Large Hadron Collider starts up again after two-year upgrade
The world's largest particle smasher restarted Sunday after a two-year upgrade that will allow physicists to explore uncharted corners of what makes up the universe, including dark matter and antimatter.
"After two years of intense maintenance and several months of preparation for restart, the Large Hadron Collider, the most powerful particle accelerator in the world, is back in operation," the European Organisation for Nuclear Research (CERN) said.
Experiments at the collider have been seeking to unlock clues as to how the universe came into existence by studying fundamental particles, the building blocks of all matter, and the forces that control them.
In 2012, the Large Hadron Collider (LHC) was used to prove the existence of Higgs Boson, the particle that confers mass, earning the 2013 Nobel physics prize for two of the scientists who, back in 1964, had theorised the existence of the so-called "God particle".
The upgrade—which saw the LHC shut down in February 2013—was intended to nearly double the collider's maximum collision capacity.
Its previous highest power was eight teraelectronvolts (TeV) reached in 2012, but after the two-year overhaul, it will first reach 13 TeV and can potentially be cranked up to a maximum 14 TeV.
CERN said earlier that if all went well with the start-up particle collisions "at an energy of 13 TeV" could start as early as June.
During the next phase of the LHC programme, researchers will probe a conceptual frontier called new physics, including antimatter and dark matter.
The latter is a theoretical type of matter that cannot be seen with telescopes but is thought to make up most of the universe. It has only been detected by its gravitational effects, CERN says.
Ordinary, visible matter comprises only about four percent of the known universe.
Speed of light
As part of the recommissioning process, LHC engineers successfully introduced two proton beams, the source material for sub-atomic smashups.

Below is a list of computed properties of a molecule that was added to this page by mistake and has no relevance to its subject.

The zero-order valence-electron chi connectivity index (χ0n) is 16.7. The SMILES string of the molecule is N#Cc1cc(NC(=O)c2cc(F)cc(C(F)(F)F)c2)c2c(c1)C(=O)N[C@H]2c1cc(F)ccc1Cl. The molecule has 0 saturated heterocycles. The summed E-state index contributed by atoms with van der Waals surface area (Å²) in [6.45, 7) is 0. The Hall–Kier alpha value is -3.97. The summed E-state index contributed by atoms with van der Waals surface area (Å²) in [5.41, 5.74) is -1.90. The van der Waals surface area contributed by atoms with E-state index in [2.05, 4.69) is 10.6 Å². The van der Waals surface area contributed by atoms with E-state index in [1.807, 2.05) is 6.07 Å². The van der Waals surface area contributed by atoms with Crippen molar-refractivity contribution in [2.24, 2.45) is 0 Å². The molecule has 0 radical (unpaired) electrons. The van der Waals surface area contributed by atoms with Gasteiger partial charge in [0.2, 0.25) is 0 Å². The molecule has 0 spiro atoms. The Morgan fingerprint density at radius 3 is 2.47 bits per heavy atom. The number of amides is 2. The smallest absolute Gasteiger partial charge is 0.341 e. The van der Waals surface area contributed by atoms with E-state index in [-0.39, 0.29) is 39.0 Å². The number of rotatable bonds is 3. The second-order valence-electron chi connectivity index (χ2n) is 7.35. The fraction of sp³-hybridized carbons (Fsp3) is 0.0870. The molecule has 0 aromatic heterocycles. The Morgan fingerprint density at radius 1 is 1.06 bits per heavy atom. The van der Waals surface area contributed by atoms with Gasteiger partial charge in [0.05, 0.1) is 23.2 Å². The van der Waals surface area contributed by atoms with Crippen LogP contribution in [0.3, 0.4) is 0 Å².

All systems would be checked over in coming days before the energy of the beams was increased, the Geneva-based CERN physics lab said in a statement.
"Today (Sunday) at 10:42 am (0842 GMT) a proton beam was back in the 27-kilometre (17-mile) ring, followed at 12:27 pm by a second beam rotating in the opposite direction," it added.
CERN director for accelerators and technology described the LHC as "in great shape".
"But the most important step is still to come when we increase the energy of the beams to new record levels," he said.
A short-circuit in one of the LHC's magnet circuits eight days ago had delayed the eagerly-awaited restart of the facility in a ring-shaped tunnel straddling the Franco-Swiss border.
The LHC allows beams containing billions of protons travelling at 99.9 percent the speed of light to shoot through the massive collider in opposite directions.
Powerful magnets bend the beams so that they collide at points around the track where four laboratories have batteries of sensors to monitor the smashups.
The sub-atomic rubble is then scrutinised for novel particles and the forces that hold them together.
More than 10,000 scientists work directly or indirectly on the LHC's experiments while the facility itself operates on a budget of nearly one billion euros (dollars) a year.
© 2015 AFP